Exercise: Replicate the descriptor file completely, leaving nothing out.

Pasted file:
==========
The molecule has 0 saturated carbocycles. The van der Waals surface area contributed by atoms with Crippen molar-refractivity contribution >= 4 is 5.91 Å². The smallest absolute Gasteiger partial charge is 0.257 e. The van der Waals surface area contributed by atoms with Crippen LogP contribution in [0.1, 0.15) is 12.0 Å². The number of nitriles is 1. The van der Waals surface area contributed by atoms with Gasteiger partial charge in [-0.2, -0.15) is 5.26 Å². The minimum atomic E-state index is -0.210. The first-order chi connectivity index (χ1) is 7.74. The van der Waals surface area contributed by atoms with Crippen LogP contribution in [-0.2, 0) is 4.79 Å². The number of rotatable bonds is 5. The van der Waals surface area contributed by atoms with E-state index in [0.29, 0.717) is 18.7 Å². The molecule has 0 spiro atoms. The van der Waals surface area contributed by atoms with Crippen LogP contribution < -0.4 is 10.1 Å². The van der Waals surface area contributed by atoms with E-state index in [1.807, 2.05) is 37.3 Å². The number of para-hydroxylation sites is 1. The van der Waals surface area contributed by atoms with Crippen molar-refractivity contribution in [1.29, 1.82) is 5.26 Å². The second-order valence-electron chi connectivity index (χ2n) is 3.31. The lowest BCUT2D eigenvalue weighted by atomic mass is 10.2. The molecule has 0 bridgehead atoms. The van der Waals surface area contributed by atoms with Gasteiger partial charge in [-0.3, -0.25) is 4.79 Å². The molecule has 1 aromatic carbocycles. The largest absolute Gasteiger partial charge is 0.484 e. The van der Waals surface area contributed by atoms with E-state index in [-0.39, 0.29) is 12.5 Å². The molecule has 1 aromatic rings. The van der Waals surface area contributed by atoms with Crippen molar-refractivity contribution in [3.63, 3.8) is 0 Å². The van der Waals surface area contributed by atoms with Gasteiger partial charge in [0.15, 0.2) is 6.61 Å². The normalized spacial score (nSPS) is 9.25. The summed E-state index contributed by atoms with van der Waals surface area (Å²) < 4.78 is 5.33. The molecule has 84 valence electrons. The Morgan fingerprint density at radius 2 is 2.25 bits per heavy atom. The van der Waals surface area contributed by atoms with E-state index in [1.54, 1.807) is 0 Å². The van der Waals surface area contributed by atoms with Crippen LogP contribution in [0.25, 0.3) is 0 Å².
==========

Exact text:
The molecule has 0 saturated carbocycles. The van der Waals surface area contributed by atoms with Crippen molar-refractivity contribution >= 4 is 5.91 Å². The smallest absolute Gasteiger partial charge is 0.257 e. The van der Waals surface area contributed by atoms with Crippen LogP contribution in [0.1, 0.15) is 12.0 Å². The number of nitriles is 1. The van der Waals surface area contributed by atoms with Gasteiger partial charge in [-0.2, -0.15) is 5.26 Å². The minimum atomic E-state index is -0.210. The first-order chi connectivity index (χ1) is 7.74. The van der Waals surface area contributed by atoms with Crippen LogP contribution in [-0.2, 0) is 4.79 Å². The number of rotatable bonds is 5. The van der Waals surface area contributed by atoms with E-state index in [0.29, 0.717) is 18.7 Å². The molecule has 0 spiro atoms. The van der Waals surface area contributed by atoms with Crippen LogP contribution < -0.4 is 10.1 Å². The van der Waals surface area contributed by atoms with E-state index in [1.807, 2.05) is 37.3 Å². The number of para-hydroxylation sites is 1. The van der Waals surface area contributed by atoms with Crippen molar-refractivity contribution in [1.29, 1.82) is 5.26 Å². The second-order valence-electron chi connectivity index (χ2n) is 3.31. The lowest BCUT2D eigenvalue weighted by atomic mass is 10.2. The molecule has 0 bridgehead atoms. The van der Waals surface area contributed by atoms with Gasteiger partial charge in [-0.3, -0.25) is 4.79 Å². The molecule has 1 aromatic carbocycles. The largest absolute Gasteiger partial charge is 0.484 e. The van der Waals surface area contributed by atoms with E-state index in [-0.39, 0.29) is 12.5 Å². The molecule has 1 aromatic rings. The van der Waals surface area contributed by atoms with Crippen molar-refractivity contribution in [3.63, 3.8) is 0 Å². The van der Waals surface area contributed by atoms with Gasteiger partial charge in [0.15, 0.2) is 6.61 Å². The normalized spacial score (nSPS) is 9.25. The summed E-state index contributed by atoms with van der Waals surface area (Å²) < 4.78 is 5.33. The molecule has 84 valence electrons. The Morgan fingerprint density at radius 2 is 2.25 bits per heavy atom. The van der Waals surface area contributed by atoms with E-state index in [1.54, 1.807) is 0 Å². The van der Waals surface area contributed by atoms with Crippen LogP contribution in [0.25, 0.3) is 0 Å².